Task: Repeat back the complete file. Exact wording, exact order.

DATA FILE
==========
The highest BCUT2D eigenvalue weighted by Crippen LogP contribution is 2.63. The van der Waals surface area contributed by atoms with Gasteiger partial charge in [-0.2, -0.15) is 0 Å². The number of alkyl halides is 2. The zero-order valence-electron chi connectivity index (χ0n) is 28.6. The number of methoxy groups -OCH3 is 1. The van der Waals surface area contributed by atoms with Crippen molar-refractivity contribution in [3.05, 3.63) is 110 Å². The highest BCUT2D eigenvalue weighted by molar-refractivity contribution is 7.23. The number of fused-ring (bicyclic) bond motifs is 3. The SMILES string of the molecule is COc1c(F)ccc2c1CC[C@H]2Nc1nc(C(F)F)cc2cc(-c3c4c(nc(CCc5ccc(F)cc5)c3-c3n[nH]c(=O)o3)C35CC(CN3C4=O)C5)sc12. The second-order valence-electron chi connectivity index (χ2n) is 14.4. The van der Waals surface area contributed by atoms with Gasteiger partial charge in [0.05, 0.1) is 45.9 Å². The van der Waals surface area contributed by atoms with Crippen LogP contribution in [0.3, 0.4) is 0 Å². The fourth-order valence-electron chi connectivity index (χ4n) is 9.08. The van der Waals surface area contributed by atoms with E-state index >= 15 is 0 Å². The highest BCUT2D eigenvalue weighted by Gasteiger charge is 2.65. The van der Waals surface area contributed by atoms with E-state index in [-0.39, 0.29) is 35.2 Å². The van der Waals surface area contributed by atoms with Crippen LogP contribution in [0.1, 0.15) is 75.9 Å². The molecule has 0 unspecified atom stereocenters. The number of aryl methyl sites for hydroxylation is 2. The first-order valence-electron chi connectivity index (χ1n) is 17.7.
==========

The highest BCUT2D eigenvalue weighted by Crippen LogP contribution is 2.63. The van der Waals surface area contributed by atoms with Gasteiger partial charge in [-0.2, -0.15) is 0 Å². The number of alkyl halides is 2. The zero-order valence-electron chi connectivity index (χ0n) is 28.6. The number of methoxy groups -OCH3 is 1. The van der Waals surface area contributed by atoms with Crippen molar-refractivity contribution in [3.05, 3.63) is 110 Å². The highest BCUT2D eigenvalue weighted by molar-refractivity contribution is 7.23. The number of fused-ring (bicyclic) bond motifs is 3. The SMILES string of the molecule is COc1c(F)ccc2c1CC[C@H]2Nc1nc(C(F)F)cc2cc(-c3c4c(nc(CCc5ccc(F)cc5)c3-c3n[nH]c(=O)o3)C35CC(CN3C4=O)C5)sc12. The second-order valence-electron chi connectivity index (χ2n) is 14.4. The van der Waals surface area contributed by atoms with Gasteiger partial charge in [0.05, 0.1) is 45.9 Å². The van der Waals surface area contributed by atoms with Crippen LogP contribution in [0.3, 0.4) is 0 Å². The fourth-order valence-electron chi connectivity index (χ4n) is 9.08. The van der Waals surface area contributed by atoms with E-state index >= 15 is 0 Å². The highest BCUT2D eigenvalue weighted by Gasteiger charge is 2.65. The van der Waals surface area contributed by atoms with E-state index in [-0.39, 0.29) is 35.2 Å². The van der Waals surface area contributed by atoms with Crippen LogP contribution in [0.1, 0.15) is 75.9 Å². The molecule has 0 unspecified atom stereocenters. The number of aryl methyl sites for hydroxylation is 2. The first-order valence-electron chi connectivity index (χ1n) is 17.7.